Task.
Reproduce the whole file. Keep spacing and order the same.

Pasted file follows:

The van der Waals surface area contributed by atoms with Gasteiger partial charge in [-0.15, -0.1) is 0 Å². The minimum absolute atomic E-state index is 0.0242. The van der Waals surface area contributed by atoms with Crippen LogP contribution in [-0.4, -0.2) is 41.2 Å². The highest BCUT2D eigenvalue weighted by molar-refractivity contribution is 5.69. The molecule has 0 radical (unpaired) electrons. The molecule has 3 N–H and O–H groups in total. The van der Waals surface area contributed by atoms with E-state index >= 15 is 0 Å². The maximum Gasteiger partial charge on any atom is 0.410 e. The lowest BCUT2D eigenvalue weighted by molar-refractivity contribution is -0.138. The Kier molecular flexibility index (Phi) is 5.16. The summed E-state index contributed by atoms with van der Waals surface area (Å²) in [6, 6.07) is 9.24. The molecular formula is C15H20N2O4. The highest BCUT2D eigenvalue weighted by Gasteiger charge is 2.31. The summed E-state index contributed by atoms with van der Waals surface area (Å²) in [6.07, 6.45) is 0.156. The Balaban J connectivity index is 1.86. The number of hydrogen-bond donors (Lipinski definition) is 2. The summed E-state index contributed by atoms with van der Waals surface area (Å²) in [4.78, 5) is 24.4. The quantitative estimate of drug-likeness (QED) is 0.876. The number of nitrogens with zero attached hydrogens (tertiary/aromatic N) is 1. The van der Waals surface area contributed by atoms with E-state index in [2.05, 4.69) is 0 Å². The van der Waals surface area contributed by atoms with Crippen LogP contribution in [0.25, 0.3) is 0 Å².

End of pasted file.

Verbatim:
The van der Waals surface area contributed by atoms with Gasteiger partial charge in [-0.15, -0.1) is 0 Å². The minimum absolute atomic E-state index is 0.0242. The van der Waals surface area contributed by atoms with Crippen LogP contribution in [-0.4, -0.2) is 41.2 Å². The highest BCUT2D eigenvalue weighted by molar-refractivity contribution is 5.69. The molecule has 0 radical (unpaired) electrons. The molecule has 3 N–H and O–H groups in total. The van der Waals surface area contributed by atoms with E-state index >= 15 is 0 Å². The maximum Gasteiger partial charge on any atom is 0.410 e. The lowest BCUT2D eigenvalue weighted by molar-refractivity contribution is -0.138. The Kier molecular flexibility index (Phi) is 5.16. The summed E-state index contributed by atoms with van der Waals surface area (Å²) in [6, 6.07) is 9.24. The molecular formula is C15H20N2O4. The highest BCUT2D eigenvalue weighted by Gasteiger charge is 2.31. The summed E-state index contributed by atoms with van der Waals surface area (Å²) in [6.07, 6.45) is 0.156. The Balaban J connectivity index is 1.86. The number of hydrogen-bond donors (Lipinski definition) is 2. The summed E-state index contributed by atoms with van der Waals surface area (Å²) in [4.78, 5) is 24.4. The quantitative estimate of drug-likeness (QED) is 0.876. The number of nitrogens with zero attached hydrogens (tertiary/aromatic N) is 1. The van der Waals surface area contributed by atoms with E-state index in [2.05, 4.69) is 0 Å². The van der Waals surface area contributed by atoms with Crippen LogP contribution in [0.25, 0.3) is 0 Å².